August 1, 2011 by Dr. Ahmad Farouk Musa
Readers of Muhammad Asad’s tafsir, The Message of the Qur’an, will be very familiar with the approach of Asad in translating and writing his extensive commentary. The reader will find in his explanatory notes frequent references to views held by Imam Muhammad Abduh (1849-1905).
According to Asad (left), Abduh’s importance in the context of the modern world of Islam can never be sufficiently stressed. It may be stated without exaggeration that every single trend in contemporary Islamic thought can be traced back to the influence, direct or indirect, of this most outstanding of all modern Islamic thinkers.
Abduh’s reformist ideas
1. Opposition to predestination
Abduh’s reformist ideas are based on three fundamental principles. The first of these principles is Abduh’s opposition to predestination. He believed that fatalism damaged the Muslim world and caused intellectual stagnation. In Asad’s commentary on the verse “Verily, God does not change men’s condition unless they change their inner selves” [13:11], he said that this is an illustration of the divine law of cause and effect (Sunnatullah). This divine law dominates the life of both individuals and communities. And makes the rise and fall of civilizations dependant on people’s moral qualities and the changes in “their inner selves”.
Muslims cannot expect change by just sitting down and making du’a and that miracle will happen. They have this false belief that everything in this world has been predetermined for them. No matter how much they strive, what has been pre-destined to them will never change. The result being, Muslims are presently the most backward and unproductive lot in their contribution to science and technology.
The earlier Muslim generations did not sit down to wait for al Mahdi to come and save and guide them. That was the main reason for the proliferation of the ummah and their civilizations. Understanding the Qur’an shook Arabia, and made a nation out of its perennially warring tribes. Within a few decades, the Qur’an spreads its world-view far beyond the confines of Arabia and produced the first ideological society known to man, through its insistence on consciousness and knowledge. It engendered among its followers a spirit of intellectual curiosity and independent inquiry, ultimately resulting in that splendid era of learning and scientific research that distinguished the world of Islam at the height of its cultural vigor.
The culture thus fostered by the Qur’an penetrated in countless ways and by-ways into the mind of medieval Europe. It finally gave rise to that revival of Western culture which we call the Renaissance, and thus became in the course of time largely responsible for the birth of what is described as the “age of science”: the age in which we are now living.
2. Reason and Revelation
The second principle is Abduh’s struggle to reconcile reason (‘aql) and revelation (wahy). The relationship between reason and revelation has been the most problematic issue since the early Islamic centuries.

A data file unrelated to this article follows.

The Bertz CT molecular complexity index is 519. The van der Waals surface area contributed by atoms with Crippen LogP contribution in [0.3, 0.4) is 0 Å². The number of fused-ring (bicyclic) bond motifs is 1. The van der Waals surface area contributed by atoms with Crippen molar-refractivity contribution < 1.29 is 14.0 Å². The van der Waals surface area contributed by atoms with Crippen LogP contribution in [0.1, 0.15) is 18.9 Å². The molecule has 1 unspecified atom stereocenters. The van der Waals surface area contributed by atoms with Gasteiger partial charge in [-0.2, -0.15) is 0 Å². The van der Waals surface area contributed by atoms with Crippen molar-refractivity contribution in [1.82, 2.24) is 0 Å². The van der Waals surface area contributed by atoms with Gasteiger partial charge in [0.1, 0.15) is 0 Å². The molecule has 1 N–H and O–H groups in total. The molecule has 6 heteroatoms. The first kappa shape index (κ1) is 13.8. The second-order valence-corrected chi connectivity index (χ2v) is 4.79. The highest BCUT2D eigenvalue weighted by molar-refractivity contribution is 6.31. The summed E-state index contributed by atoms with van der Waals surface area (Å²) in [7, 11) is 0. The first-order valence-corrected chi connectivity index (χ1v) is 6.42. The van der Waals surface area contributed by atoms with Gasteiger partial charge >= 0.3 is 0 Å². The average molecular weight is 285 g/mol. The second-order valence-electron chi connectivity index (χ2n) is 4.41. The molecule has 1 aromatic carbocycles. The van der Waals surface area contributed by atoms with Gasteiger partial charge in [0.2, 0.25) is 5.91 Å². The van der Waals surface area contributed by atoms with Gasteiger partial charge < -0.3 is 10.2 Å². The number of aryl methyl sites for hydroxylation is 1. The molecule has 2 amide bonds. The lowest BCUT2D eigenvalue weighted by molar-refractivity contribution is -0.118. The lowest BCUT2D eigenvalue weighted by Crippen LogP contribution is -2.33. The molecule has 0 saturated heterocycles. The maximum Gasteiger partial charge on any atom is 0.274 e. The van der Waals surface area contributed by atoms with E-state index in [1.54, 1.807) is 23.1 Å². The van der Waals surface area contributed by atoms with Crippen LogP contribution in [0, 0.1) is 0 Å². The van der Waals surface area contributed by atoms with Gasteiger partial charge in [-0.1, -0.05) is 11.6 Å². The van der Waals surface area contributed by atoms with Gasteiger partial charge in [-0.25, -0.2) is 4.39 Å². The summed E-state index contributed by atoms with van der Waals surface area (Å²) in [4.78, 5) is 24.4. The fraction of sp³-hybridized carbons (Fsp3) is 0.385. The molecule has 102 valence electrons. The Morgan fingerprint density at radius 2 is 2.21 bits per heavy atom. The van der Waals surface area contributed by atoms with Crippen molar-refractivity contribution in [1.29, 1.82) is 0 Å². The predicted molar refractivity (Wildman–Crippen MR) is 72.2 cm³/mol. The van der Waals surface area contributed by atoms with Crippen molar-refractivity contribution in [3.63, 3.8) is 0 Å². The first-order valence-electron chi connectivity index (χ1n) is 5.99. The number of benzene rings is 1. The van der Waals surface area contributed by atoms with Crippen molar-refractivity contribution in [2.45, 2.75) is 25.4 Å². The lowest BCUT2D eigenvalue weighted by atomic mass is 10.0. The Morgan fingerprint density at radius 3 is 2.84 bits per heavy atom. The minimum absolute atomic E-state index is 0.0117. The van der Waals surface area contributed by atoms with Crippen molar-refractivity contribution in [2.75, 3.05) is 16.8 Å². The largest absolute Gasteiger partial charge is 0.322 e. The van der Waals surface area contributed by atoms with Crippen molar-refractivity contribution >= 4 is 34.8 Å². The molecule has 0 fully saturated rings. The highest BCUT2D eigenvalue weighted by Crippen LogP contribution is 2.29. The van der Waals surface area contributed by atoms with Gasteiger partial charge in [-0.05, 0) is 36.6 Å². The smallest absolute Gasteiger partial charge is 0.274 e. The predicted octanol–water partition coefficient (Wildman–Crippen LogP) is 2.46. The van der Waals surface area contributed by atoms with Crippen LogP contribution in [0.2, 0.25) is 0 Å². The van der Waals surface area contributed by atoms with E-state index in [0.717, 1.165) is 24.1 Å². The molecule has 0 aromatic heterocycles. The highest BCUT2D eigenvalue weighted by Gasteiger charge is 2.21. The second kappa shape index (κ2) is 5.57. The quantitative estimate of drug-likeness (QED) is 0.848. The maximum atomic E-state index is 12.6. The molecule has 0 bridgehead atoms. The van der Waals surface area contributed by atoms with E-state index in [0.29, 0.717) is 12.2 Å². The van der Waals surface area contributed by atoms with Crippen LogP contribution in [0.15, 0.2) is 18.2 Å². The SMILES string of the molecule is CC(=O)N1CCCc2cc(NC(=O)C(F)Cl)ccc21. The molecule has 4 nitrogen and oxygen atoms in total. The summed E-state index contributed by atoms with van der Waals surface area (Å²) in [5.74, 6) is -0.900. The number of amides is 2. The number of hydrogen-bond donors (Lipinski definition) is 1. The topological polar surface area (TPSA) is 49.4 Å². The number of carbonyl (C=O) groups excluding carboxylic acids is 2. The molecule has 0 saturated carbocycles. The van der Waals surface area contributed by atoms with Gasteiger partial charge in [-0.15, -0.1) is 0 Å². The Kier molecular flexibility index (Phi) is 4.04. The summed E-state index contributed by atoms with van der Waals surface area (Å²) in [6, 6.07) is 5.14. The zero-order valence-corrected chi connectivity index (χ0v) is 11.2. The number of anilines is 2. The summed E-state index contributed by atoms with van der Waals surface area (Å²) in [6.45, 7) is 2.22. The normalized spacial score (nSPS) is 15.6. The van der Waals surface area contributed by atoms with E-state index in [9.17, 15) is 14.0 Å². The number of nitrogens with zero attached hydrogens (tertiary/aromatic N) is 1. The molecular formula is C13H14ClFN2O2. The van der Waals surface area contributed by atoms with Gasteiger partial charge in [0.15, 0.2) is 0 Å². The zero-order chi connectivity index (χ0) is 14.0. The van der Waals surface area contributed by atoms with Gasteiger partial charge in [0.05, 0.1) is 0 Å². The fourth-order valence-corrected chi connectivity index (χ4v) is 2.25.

According to Abduh (right), “reason” and “revelation” cannot come into conflict with one another, because religion and science are the twin sources of Islam, and that they are active in different areas.
Therefore, “reason” (‘aql) according to ‘Abduh, is the closest friend of revelation as it helps man understand the sacred texts. If man cannot use ‘aql properly, he remains incapable of showing due respect to God who created him.
According to Asad, the great thinkers of our past understood this problem fully well. In their commentaries, they approached the Qur’an with their reason. That is to say, they tried to explain the purport of each Qur’anic statement in the light of their superb knowledge of the Arabic language and the Prophet’s teachings (Sunnah). They also utilized the general knowledge available to them and by the historical and cultural experiences that had shaped human society until their time.
Asad clearly emphasizes on the importance of “reason” in his elaboration of the verse: “and He imparted unto Adam the names of all things”. [2:31]
The Arabic term ism (name) in the verse implies according to all philologists, an expression “conveying the knowledge (of a thing). According to Asad, in philosophical terminology, it denotes a “concept”.
The subsequent verses show that owing to his God-given knowledge of those “names” or conceptual thinking, man is, in certain respect, superior to the angels.
The “names’ are a symbolic expression for the power of defining terms, the power of articulate thinking which is peculiar to the human being and which enables him, in the words of the Qur’an, to be God’s vicegerent (khalifah) on earth.
Clearly the attitude of Muslims nowadays who have the tendency to resort to literal interpretation of “texts” (nas), and refuting anything that falls within the realm of “reason” contribute to the stagnation and decaying condition of the ummah itself.
3. Ijtihad based on Maslahah